Fourteen white Prince George's County firefighter trainees have been told they are being dismissed and replaced by blacks because of an "administrative error" that resulted in an entirely white class of recruits.

The men were part of a class of 22, selected by a merit examination from a long waiting list. The eight men who scored highest on the exam are being allowed to remain. The others - who had completed nearly four weeks of a 14-weeks training course - have been dismissed and offered jobs as fail guards.

"It's the county's mistake," said County Executive Winfield M. Kelly Jr. "I'm ultimately responsible. It was a question of correcting the error as quickly as possible or compounding it by letting it continue and take the criticism."

In a meeting with officials of Firefighter Union Local 1619 yesterday, Kelly reportedly offered to give the 14 men first preference in the next entering class, which could be a year or two away.

"They just messed up 14 lives," said Ralph Cribbs, 26, who said he left a hospital security job in Mercerville, N.J., to realize his longtime ambition to be a fireman. Others in the group told similar stories of faraway jobs and homes left for the opportunity to become a Prince George's firefighter.

Prince George's County is 25 per cent black while the fire department is overwhelmingly white.

The "administrative error" was discovered about a week ago, Kelly said. It was revealed to the men abruptly Tuesday afternoon at what they expected to be a "welcome aboard" session with top departmental officials.

Donald Weinberg the county's personnel director, delivered the bad news to the men and yesterday spent several hours trying to persuade them to take Corrections Department jobs at comparable pay.

The way Weinberg explained it later, the formation of the all-white class occurred amid a "situation where there was so much movement and different placements" within the department that nobody noticed until it was too late.

The movement, he said, was related to the Comprehensive Employment Training Act (CETA), a federally-funded program under which unemployed, mainly minority persons, are hired by the county. The law, Weinberg said, requires that the county make every effort to eventually place these CETA employees on the local government payroll.

Through CETA grants, he said, the proportion of uniformed black firemen in, Prince George's County has risen in less than two years from 4 per cent to 9 per cent of a total 344 firefighters.

Except for two special CETA classes, the one now being reconstituted is the first in two years for the Prince George's Fire Department, Weinberg said. The county's current plan is to put eight trained CETA firefighter on its regular payroll and to hire seven new CETA workers for the revamped 15-member training class.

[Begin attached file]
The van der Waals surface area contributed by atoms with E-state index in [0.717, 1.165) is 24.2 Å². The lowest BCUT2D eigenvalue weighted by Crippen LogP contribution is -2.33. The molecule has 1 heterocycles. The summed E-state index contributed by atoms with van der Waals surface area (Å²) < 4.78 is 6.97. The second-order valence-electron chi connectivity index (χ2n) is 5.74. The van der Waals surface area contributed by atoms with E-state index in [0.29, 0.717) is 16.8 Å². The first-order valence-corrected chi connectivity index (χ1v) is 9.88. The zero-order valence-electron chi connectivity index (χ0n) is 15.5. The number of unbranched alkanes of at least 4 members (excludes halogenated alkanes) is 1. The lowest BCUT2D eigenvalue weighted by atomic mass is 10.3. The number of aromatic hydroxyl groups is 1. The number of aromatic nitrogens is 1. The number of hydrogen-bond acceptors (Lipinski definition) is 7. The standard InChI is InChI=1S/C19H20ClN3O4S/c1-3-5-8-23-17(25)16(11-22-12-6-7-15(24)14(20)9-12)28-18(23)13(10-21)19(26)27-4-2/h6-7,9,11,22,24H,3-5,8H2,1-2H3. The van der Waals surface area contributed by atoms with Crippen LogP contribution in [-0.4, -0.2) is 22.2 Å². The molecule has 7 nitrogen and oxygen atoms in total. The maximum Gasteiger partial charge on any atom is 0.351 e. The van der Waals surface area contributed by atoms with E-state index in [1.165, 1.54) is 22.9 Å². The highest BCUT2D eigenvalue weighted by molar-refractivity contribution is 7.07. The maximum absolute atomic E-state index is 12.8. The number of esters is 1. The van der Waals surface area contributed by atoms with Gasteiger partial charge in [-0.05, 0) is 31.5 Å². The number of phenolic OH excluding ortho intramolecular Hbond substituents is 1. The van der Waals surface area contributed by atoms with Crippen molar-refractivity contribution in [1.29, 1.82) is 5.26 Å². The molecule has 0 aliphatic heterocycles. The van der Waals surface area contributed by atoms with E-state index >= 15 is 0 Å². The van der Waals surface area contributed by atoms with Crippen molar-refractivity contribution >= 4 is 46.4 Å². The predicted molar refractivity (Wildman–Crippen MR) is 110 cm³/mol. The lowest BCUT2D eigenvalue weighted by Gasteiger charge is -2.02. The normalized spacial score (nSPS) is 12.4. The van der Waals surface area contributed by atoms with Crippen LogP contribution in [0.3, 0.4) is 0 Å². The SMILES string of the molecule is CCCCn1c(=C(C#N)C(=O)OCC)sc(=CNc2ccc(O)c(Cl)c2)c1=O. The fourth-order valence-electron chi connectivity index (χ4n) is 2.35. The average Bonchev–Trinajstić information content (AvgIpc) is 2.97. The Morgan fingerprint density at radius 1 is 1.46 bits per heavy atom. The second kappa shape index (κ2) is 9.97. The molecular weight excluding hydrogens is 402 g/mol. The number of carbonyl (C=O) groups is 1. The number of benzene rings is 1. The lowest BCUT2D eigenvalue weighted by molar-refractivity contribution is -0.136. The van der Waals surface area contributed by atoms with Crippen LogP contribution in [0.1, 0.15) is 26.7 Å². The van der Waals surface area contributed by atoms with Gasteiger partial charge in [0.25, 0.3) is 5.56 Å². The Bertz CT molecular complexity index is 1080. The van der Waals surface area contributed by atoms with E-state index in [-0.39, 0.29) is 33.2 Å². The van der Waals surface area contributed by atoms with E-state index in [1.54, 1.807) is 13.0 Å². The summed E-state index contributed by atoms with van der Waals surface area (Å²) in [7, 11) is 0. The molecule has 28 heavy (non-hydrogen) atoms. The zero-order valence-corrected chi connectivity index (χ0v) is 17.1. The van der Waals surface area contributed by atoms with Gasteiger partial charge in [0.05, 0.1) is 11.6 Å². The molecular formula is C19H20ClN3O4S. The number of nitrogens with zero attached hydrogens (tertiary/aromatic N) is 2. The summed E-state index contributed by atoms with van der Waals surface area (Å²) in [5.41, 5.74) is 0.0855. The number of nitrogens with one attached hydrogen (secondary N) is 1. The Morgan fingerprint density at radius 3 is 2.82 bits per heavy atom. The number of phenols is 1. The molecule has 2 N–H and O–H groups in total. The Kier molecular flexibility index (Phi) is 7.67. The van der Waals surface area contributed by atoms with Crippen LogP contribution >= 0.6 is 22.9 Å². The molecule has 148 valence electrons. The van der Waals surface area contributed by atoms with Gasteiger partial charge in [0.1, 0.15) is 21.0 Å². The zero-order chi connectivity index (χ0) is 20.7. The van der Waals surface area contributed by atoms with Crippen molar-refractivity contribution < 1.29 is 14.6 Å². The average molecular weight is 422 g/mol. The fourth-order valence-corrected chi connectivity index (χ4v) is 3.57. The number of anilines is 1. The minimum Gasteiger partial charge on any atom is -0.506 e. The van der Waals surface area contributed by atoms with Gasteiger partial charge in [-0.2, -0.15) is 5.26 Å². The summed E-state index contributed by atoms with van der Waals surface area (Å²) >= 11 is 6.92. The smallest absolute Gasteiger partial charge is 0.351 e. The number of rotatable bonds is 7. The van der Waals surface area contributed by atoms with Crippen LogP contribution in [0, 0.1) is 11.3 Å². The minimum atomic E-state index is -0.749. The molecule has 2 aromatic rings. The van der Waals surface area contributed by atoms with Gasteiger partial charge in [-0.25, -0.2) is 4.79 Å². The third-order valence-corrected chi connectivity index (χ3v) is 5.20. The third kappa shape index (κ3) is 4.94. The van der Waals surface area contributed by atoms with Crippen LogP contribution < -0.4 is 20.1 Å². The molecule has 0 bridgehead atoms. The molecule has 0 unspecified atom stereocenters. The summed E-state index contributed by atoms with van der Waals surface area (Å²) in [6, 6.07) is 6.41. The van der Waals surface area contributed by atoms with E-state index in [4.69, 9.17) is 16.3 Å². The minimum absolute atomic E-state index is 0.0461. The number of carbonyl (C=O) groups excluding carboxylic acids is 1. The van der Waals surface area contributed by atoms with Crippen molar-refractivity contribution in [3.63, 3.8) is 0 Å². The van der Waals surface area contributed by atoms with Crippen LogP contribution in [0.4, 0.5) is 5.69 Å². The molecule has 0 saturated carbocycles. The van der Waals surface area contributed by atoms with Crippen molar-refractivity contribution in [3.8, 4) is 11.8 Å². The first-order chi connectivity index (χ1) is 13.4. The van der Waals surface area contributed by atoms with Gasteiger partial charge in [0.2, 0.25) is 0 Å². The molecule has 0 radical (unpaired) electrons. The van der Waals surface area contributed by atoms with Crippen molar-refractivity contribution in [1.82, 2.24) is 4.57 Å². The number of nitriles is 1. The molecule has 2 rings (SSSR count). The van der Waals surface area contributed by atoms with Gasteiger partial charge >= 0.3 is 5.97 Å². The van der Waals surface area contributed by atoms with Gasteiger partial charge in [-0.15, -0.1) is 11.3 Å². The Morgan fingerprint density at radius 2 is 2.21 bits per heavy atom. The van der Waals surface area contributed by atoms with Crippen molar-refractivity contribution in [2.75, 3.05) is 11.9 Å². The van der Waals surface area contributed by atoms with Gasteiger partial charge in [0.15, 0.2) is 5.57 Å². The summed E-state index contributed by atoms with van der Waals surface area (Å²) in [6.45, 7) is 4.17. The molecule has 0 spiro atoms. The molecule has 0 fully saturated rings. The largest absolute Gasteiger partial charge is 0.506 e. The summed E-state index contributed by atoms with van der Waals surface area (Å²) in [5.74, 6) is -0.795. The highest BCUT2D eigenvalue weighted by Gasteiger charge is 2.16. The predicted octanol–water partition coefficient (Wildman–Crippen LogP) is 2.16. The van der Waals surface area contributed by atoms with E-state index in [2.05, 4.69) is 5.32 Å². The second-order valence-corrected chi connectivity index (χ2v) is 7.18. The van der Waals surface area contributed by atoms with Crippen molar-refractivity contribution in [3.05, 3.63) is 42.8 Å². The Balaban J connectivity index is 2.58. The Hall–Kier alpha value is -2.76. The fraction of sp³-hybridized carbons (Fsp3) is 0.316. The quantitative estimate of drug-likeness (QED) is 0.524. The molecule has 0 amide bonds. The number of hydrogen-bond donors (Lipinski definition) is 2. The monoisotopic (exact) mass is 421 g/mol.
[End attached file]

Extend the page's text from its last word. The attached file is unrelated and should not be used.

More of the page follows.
"This will never happen again in Prince George's County," County Executive Kelly said of the entire situation.

How do such personnel maneuvers square with the county's merit system? "You square it as much as you can with your efforts to provide equal access to the fire department," said John Lally, a close aide to Kelly.

While the county officials were openly admitting their mistake and defending their action, the 14 men whose career aspirations had just been shattered gathered glumly in the County Administration Building cafeteria."

"I waited one-and-one-half years to get in this fire department," said Cribbs, whose parents live in the Laurel area.

Jim Alfred, 25, of Finksburg, Carroll County, said he gave up a $10-an-hour union carpenter's job in Baltimore to realize his "lifelong goal" to become a firefighter. "I took college courses in five protection and applied to Prince George's over two years ago. It's a terrible thing to happen to anybody," he said.

Thomas Daily, 21, of New Carrollton, with five years as a county fire department volunteer, called it "job discrimination."

With the legal issue of reverse discrimination presently before the U.S. Supreme Court, the 14 left the county office building to consult with union leaders and lawyers. "We all feel the same," said Cribbs, who acted as their spokesman, "and we'll take it all the way to the Sumpreme Court or somewhere."

Under Kelly's administration, the county has sought to bring more blacks into local government to more accurately reflect the changing racial demographics of Prince George's. The transition has not always been easy: race remains a factor that often provokes strong feelings in matters affecting particularly the police and fire departments and the schools.